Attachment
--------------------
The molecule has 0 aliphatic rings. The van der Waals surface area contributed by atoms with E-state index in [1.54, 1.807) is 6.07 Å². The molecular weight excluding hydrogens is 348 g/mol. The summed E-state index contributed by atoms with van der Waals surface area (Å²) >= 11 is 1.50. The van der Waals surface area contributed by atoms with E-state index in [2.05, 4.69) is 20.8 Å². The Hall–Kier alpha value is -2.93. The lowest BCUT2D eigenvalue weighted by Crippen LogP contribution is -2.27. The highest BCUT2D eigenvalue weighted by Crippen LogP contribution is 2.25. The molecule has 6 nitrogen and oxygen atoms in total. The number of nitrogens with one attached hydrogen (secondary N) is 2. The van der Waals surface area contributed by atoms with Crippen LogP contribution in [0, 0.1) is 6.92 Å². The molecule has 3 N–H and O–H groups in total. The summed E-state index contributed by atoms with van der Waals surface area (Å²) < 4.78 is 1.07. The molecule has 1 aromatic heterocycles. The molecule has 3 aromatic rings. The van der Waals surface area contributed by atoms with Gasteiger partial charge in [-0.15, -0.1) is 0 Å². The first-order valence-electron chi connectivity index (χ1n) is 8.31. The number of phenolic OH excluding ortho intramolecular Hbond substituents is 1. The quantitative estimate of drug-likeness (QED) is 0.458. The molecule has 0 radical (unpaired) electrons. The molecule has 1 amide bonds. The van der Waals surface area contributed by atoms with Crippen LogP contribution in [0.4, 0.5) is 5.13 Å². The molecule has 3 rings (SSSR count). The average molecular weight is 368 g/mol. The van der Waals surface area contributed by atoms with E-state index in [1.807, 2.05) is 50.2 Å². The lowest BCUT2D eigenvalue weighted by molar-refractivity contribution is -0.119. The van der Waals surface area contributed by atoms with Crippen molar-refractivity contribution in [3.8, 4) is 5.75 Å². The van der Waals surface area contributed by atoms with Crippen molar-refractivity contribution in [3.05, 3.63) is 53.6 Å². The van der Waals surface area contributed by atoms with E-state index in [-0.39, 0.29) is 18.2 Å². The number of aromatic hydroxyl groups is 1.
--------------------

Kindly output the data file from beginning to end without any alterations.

The molecule has 0 aliphatic rings. The van der Waals surface area contributed by atoms with E-state index in [1.54, 1.807) is 6.07 Å². The molecular weight excluding hydrogens is 348 g/mol. The summed E-state index contributed by atoms with van der Waals surface area (Å²) >= 11 is 1.50. The van der Waals surface area contributed by atoms with E-state index in [2.05, 4.69) is 20.8 Å². The Hall–Kier alpha value is -2.93. The lowest BCUT2D eigenvalue weighted by Crippen LogP contribution is -2.27. The highest BCUT2D eigenvalue weighted by Crippen LogP contribution is 2.25. The molecule has 6 nitrogen and oxygen atoms in total. The number of nitrogens with one attached hydrogen (secondary N) is 2. The van der Waals surface area contributed by atoms with Crippen LogP contribution in [0, 0.1) is 6.92 Å². The molecule has 3 N–H and O–H groups in total. The summed E-state index contributed by atoms with van der Waals surface area (Å²) < 4.78 is 1.07. The molecule has 1 aromatic heterocycles. The molecule has 3 aromatic rings. The van der Waals surface area contributed by atoms with Gasteiger partial charge in [-0.15, -0.1) is 0 Å². The first-order valence-electron chi connectivity index (χ1n) is 8.31. The number of phenolic OH excluding ortho intramolecular Hbond substituents is 1. The quantitative estimate of drug-likeness (QED) is 0.458. The molecule has 0 radical (unpaired) electrons. The molecule has 1 amide bonds. The van der Waals surface area contributed by atoms with Crippen LogP contribution in [0.4, 0.5) is 5.13 Å². The molecule has 3 rings (SSSR count). The average molecular weight is 368 g/mol. The van der Waals surface area contributed by atoms with E-state index in [1.807, 2.05) is 50.2 Å². The lowest BCUT2D eigenvalue weighted by molar-refractivity contribution is -0.119. The van der Waals surface area contributed by atoms with Crippen molar-refractivity contribution in [3.8, 4) is 5.75 Å². The van der Waals surface area contributed by atoms with Crippen molar-refractivity contribution in [3.05, 3.63) is 53.6 Å². The van der Waals surface area contributed by atoms with E-state index in [-0.39, 0.29) is 18.2 Å². The number of aromatic hydroxyl groups is 1.